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Chloroplast, Phylocode, Genome, Algae, Phylogenomics, Phycology


Background. Chlorophyceae is one of three most species-rich green algal classes and also the only class in core Chlorophyta whose monophyly remains uncontested as gene and taxon sampling improves. However, some key relationships within Chlorophyceae are less clear-cut and warrant further investigation. The present study combined genome-scale chloroplast data and rich sampling in an attempt to resolve the ordinal classification in Chlorophyceae. The traditional division into Sphaeropleales and Volvocales (SV), and a clade containing Oedogoniales, Chaetopeltidales, and Chaetophorales (OCC) was of particular interest with the addition of deeply branching members of these groups, as well as the placement of several incertae sedis taxa.

Methods. We sequenced 18 chloroplast genomes across Chlorophyceae to compile a data set of 58 protein-coding genes of a total of 68 chlorophycean taxa. We analyzed the concatenated nucleotide and amino acid datasets in the Bayesian and Maximum Likelihood frameworks, supplemented by analyses to examine potential discordant signal among genes. We also examined gene presence and absence data across Chlorophyceae.

Results. Concatenated analyses yielded at least two well-supported phylogenies: nucleotide data supported the traditional classification with the inclusion of the enigmatic Treubarinia into Sphaeropleales sensu lato. However, amino acid data yielded equally strong support for Sphaeropleaceae as sister to Volvocales, with the rest of the taxa traditionally classified in Sphaeropleales in a separate clade, and Treubarinia as sister to all of the above. Single-gene and other supplementary analyses indicated that the data have low phylogenetic signal at these critical nodes. Major clades were supported by genomic structural features such as gene losses and trans-spliced intron insertions in the plastome.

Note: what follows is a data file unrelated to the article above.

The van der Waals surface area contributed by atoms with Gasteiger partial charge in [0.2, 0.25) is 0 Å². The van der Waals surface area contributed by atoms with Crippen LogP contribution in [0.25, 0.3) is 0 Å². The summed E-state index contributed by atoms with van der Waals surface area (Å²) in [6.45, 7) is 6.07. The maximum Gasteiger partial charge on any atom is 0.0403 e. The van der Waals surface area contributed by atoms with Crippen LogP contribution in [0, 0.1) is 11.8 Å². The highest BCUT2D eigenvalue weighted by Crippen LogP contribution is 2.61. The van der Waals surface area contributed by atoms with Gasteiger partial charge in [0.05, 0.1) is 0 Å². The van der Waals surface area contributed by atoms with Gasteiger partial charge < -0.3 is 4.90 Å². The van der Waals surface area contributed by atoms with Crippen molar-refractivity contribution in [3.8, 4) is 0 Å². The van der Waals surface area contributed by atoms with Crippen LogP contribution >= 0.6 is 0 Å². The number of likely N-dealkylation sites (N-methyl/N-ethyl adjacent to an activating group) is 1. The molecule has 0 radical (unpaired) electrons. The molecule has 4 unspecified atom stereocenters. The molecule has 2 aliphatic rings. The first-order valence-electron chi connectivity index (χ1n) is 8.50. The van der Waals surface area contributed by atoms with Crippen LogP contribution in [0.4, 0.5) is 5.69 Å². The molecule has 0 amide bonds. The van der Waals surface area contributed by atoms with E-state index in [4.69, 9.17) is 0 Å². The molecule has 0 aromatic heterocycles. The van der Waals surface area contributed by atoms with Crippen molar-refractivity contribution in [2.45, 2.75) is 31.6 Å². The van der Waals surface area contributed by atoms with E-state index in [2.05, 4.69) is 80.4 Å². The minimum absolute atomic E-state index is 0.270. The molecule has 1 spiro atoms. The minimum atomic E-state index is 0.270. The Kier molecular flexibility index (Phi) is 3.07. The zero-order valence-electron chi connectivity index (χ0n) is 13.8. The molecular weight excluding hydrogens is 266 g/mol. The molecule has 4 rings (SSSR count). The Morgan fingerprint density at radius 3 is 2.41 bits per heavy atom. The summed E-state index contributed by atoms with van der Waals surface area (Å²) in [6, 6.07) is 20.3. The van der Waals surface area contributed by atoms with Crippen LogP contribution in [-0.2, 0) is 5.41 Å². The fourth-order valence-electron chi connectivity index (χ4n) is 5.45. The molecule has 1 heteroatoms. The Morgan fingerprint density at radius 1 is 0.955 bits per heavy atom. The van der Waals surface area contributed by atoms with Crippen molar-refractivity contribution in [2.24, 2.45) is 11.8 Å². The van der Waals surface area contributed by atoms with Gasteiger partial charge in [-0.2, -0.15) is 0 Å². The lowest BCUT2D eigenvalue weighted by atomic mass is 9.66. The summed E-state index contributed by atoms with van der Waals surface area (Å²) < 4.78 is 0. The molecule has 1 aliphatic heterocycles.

Discussion. While the sequence and gene order data support the deep split between the SV and OCC lineages, multiple phylogenetic hypotheses are possible for Sphaeropleales s.l. Given this uncertainty as well as the higher-taxonomic disorder seen in other algal groups, dwelling on well-defined, strongly supported Linnaean orders is not currently practical in Chlorophyceae and a less formal clade system may be more useful in the foreseeable future. For example, we identify two strongly and unequivocally supported clades: Treubarinia and Scenedesminia, as well as other smaller groups that could serve a practical purpose as named clades. This system does not preclude future establishment of new orders, or emendment of the current ordinal classification if new data support such conclusions.

Grant Information

Data collection and postdoctoral support for Karolina Fučíková were funded by the NSF grants DEB-1036448 and DEB-1354146 awarded to Louise A. Lewis and Paul O. Lewis. The funders had no role in study design, data collection and analysis, decision to publish, or preparation of the manuscript.




Supplemental information for this article can be found online at peerj.6899#supplemental-information.

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Creative Commons Attribution 4.0 License
This work is licensed under a Creative Commons Attribution 4.0 License.